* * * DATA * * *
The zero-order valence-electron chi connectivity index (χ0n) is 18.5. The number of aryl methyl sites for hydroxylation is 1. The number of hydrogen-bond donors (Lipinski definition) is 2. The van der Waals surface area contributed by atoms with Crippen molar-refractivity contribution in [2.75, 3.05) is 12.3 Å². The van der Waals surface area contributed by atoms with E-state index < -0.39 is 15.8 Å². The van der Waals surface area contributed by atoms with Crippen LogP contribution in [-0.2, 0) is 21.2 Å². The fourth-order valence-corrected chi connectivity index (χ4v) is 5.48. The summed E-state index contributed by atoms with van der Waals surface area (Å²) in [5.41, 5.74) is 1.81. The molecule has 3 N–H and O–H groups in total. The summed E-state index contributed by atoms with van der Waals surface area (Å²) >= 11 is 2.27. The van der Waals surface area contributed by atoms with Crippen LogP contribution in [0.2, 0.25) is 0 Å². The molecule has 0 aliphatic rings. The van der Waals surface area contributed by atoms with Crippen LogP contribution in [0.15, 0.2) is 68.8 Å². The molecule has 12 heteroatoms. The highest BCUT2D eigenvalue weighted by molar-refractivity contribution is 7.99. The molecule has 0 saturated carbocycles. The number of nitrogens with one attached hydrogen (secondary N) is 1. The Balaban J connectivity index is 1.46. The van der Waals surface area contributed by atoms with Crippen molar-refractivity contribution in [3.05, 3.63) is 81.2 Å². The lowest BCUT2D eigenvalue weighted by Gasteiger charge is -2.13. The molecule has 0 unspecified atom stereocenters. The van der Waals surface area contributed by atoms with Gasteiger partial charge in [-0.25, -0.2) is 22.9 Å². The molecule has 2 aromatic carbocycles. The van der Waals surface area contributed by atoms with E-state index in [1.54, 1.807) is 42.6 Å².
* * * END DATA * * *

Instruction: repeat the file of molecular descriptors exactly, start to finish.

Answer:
The zero-order valence-electron chi connectivity index (χ0n) is 18.5. The number of aryl methyl sites for hydroxylation is 1. The number of hydrogen-bond donors (Lipinski definition) is 2. The van der Waals surface area contributed by atoms with Crippen molar-refractivity contribution in [2.75, 3.05) is 12.3 Å². The van der Waals surface area contributed by atoms with E-state index < -0.39 is 15.8 Å². The van der Waals surface area contributed by atoms with Crippen LogP contribution in [-0.2, 0) is 21.2 Å². The fourth-order valence-corrected chi connectivity index (χ4v) is 5.48. The summed E-state index contributed by atoms with van der Waals surface area (Å²) in [5.41, 5.74) is 1.81. The molecule has 3 N–H and O–H groups in total. The summed E-state index contributed by atoms with van der Waals surface area (Å²) >= 11 is 2.27. The van der Waals surface area contributed by atoms with Crippen LogP contribution in [0.2, 0.25) is 0 Å². The molecule has 0 aliphatic rings. The van der Waals surface area contributed by atoms with Crippen LogP contribution in [0.15, 0.2) is 68.8 Å². The molecule has 12 heteroatoms. The highest BCUT2D eigenvalue weighted by molar-refractivity contribution is 7.99. The molecule has 0 saturated carbocycles. The number of nitrogens with one attached hydrogen (secondary N) is 1. The Balaban J connectivity index is 1.46. The van der Waals surface area contributed by atoms with Crippen molar-refractivity contribution in [3.05, 3.63) is 81.2 Å². The lowest BCUT2D eigenvalue weighted by Gasteiger charge is -2.13. The molecule has 0 unspecified atom stereocenters. The van der Waals surface area contributed by atoms with Gasteiger partial charge in [-0.25, -0.2) is 22.9 Å². The molecule has 2 aromatic carbocycles. The van der Waals surface area contributed by atoms with E-state index in [1.54, 1.807) is 42.6 Å².